Non-celiac gluten sensitivity (NCGS) applies to those individuals who cannot tolerate gluten and experience symptoms similar to those of celiac disease.  However, NCGS patients lack the same antibodies and intestinal damage as those with celiac disease.  NCGS not only presents as GI symptoms, but also non-GI symptoms such as headache, “foggy mind,” joint pain, and numbness.   In general, the symptoms of non-celiac gluten sensitivity are not as severe as celiac disease.  In some cases, patients can eat gluten in moderation.  NCGS is caused by a completely different immune response to gluten from celiac disease.  NCGS is not an autoimmune disease and does not relate to reactive antibodies or the genes HLA-DQ2 or DQ8.  While there may be other genes involved in NGCS, more research is necessary to identify a specific genetic link.

Irritable bowel syndrome (IBS) affects up to 15% of the population.  People with IBS may have urgent diarrhea, constipation, a combination of both, or simply have gas and bloating.  The etiologies of IBS are not completely clear, however, it is frequently associated with fibromyalgia syndrome.  A subset of people with IBS, but without celiac disease, suffer from NCGS  and see their IBS symptoms improve or even resolve completely when they eat a gluten-free diet.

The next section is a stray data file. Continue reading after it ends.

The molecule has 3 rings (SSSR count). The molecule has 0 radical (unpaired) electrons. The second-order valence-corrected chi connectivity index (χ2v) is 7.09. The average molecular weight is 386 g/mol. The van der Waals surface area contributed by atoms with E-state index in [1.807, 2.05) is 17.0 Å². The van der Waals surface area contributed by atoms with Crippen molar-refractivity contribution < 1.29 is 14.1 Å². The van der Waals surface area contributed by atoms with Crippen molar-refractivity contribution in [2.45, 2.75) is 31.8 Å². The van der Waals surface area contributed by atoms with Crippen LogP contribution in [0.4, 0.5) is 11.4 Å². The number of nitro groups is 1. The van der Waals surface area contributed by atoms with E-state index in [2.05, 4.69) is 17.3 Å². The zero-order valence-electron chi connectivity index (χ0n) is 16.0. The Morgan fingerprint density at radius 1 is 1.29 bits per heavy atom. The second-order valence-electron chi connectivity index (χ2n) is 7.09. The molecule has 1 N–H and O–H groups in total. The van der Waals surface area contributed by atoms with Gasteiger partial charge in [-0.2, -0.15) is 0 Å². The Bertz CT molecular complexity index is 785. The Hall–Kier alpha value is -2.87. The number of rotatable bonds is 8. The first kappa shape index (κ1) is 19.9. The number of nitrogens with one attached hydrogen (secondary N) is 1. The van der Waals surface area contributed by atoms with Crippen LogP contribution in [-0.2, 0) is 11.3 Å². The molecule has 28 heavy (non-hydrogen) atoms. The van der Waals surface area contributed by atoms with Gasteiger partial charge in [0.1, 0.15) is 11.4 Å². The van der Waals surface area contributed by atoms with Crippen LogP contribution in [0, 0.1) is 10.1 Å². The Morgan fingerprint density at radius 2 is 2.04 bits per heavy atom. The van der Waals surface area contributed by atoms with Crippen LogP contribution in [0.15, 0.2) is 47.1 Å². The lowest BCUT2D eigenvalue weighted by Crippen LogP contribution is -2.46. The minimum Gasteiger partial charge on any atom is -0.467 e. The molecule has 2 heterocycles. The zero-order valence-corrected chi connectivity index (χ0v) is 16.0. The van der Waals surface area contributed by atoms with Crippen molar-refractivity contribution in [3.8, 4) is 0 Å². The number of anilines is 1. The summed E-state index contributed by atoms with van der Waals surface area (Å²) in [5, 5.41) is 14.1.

Celiac disease, non-celiac gluten sensitivity and IBS are different conditions.  Before jumping into a gluten-free diet, the correct diagnosis must be confirmed through patient history, blood tests, small intestine biopsy or even genetic testing.  The correct diagnosis is crucial for long term management of each specific disorder.